Thornton Two Bath Developer

This film developer is a reformulation of the Stoeckler formula by the late Barry Thornton. Like all developers, it seems to gain adherents with the same partisanship as major sports teams. I am not sure why. It is not magic, but it is a simple and comparatively foolproof introduction to mixing your own developer.

This is not strictly a two bath developer, since the first bath is sufficiently alkaline that some development occurs in the first bath. The second bath is an alkaline accelerator, and is intended to increase density in the shadows while providing some compensation against excessive highlight density. This adds an extra variable to the usual time, temperature, agitation, and concentration. In principle the second bath works with the developer absorbed in the film emulsion at the end of the first bath, and that developer is exhausted rapidly in the highlight areas, while continuing to work in the shadows to improve density.

This makes one big assumption, namely that the amount of developer on the surface of the film and carried over on the tank surfaces is either a negligible factor, or an effective constant. The film emulsion should be saturated with Bath A at the start of the second phase. The acceleration of the alkaline bath B will take effect as the bath B diffuses into the emulsion. The residual Bath A in the emulsion will either be exhausted by reducing the silver halides, or will gradually diffuse out into the bulk of bath B. So either the residual bath A is exhausted, or it is diluted to a level where it becomes ineffective over any reasonable time period.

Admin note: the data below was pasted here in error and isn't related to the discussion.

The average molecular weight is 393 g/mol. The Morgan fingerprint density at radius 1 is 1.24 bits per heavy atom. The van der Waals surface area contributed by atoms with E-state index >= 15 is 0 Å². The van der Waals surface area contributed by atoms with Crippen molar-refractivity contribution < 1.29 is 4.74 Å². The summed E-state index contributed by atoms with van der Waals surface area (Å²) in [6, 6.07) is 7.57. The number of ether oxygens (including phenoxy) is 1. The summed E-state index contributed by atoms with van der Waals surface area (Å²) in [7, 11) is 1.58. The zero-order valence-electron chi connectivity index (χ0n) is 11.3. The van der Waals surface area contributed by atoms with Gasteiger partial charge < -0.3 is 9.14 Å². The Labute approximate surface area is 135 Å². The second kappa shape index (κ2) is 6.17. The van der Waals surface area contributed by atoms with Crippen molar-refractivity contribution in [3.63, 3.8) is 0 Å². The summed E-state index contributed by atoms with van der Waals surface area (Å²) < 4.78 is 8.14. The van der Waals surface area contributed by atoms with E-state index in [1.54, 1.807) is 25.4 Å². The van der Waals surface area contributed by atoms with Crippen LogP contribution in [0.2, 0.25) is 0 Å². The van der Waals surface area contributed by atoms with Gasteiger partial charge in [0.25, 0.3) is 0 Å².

Agitation does play a significant role in the behavior of the developer. Using a Jobo CPE2+ (75rpm, 1520 tank, 21 degrees Celsius), the maximum density for Delta 100 at EI50 was 1.9. Using the same tank, but inverting every 60 seconds after an initial 15 second inversion gave a maximum density of 1.60. Jobo recommends a pre-wash with plain water prior to development, and retaining normal inversion timings with most developers. Since the Thornton developer is usually treated as a reusable stock, this could lead to a slight dilution over time, so the pre-wash should be omitted. On the other hand, the saturated emulsion will delay the initial take up of the developer, and offset the effect of the continuous agitation/partial submergence of the Jobo rotary tanks. Since the use of a pre-wash has always been debated among Jobo users (some swear by it, others swear at it), it seems wiser to forgo a pre-wash and accept different times for Jobo and inversion processing when using this developer.

The capacity is normally given as 10-15 35mm 36 exposure films (about the same in 120 roll film, and 30-45 sheets of 5x4 film). In practice, the losses to Bath A from film absorption and carry-over to Bath B will reduce the volume of the stock Bath A. I usually mix up fresh developer once the volume has dropped to 600-700 ml. The Jobo needs at most 600ml of chemistry, so this works out nicely. The sodium metaborate is self-buffering and will normally maintain its alkalinity for the life of Bath A. Again, I usually mix up fresh Bath B whenever I do Bath A.

Developing times are around 5 minutes in each bath for faster films, 4 minutes for medium to slow films. Most people seem to use the same time in each bath, but Bath B times probably should not be cut too short. There are claims that this developer is not too sensitive to temperature variations. Personally I aim for 21 degrees Celsius every time.

Compensation effects are most apparent when the agitation is periodic, especially with Bath B. I normally use a Jobo processor, but even then the highlights hold detail well. Experimentation is the key.